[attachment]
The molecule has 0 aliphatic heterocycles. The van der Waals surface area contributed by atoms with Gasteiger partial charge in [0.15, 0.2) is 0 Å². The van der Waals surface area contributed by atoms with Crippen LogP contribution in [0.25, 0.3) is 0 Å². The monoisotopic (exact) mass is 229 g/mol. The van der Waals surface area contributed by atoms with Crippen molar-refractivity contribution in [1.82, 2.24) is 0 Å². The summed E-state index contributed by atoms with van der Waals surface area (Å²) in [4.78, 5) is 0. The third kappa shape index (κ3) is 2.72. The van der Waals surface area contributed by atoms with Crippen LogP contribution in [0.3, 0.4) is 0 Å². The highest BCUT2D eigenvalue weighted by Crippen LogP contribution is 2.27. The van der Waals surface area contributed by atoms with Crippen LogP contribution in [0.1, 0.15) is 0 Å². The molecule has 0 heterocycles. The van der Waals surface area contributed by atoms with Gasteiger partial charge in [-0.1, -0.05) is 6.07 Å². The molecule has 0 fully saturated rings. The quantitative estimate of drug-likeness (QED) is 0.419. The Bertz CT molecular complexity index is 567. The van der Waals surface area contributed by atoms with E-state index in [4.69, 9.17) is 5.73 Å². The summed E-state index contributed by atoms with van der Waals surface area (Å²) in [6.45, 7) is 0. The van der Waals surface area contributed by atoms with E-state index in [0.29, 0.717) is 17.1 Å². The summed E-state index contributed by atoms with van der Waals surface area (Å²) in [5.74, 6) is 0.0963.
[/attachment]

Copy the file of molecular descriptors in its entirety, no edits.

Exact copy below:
The molecule has 0 aliphatic heterocycles. The van der Waals surface area contributed by atoms with Gasteiger partial charge in [0.15, 0.2) is 0 Å². The van der Waals surface area contributed by atoms with Crippen LogP contribution in [0.25, 0.3) is 0 Å². The monoisotopic (exact) mass is 229 g/mol. The van der Waals surface area contributed by atoms with Crippen molar-refractivity contribution in [1.82, 2.24) is 0 Å². The summed E-state index contributed by atoms with van der Waals surface area (Å²) in [4.78, 5) is 0. The third kappa shape index (κ3) is 2.72. The van der Waals surface area contributed by atoms with Crippen LogP contribution in [0.3, 0.4) is 0 Å². The highest BCUT2D eigenvalue weighted by Crippen LogP contribution is 2.27. The van der Waals surface area contributed by atoms with Crippen LogP contribution in [0.1, 0.15) is 0 Å². The molecule has 0 heterocycles. The van der Waals surface area contributed by atoms with Gasteiger partial charge in [-0.1, -0.05) is 6.07 Å². The molecule has 0 fully saturated rings. The quantitative estimate of drug-likeness (QED) is 0.419. The Bertz CT molecular complexity index is 567. The van der Waals surface area contributed by atoms with E-state index in [4.69, 9.17) is 5.73 Å². The summed E-state index contributed by atoms with van der Waals surface area (Å²) in [6.45, 7) is 0. The van der Waals surface area contributed by atoms with E-state index in [0.29, 0.717) is 17.1 Å². The summed E-state index contributed by atoms with van der Waals surface area (Å²) in [5.74, 6) is 0.0963.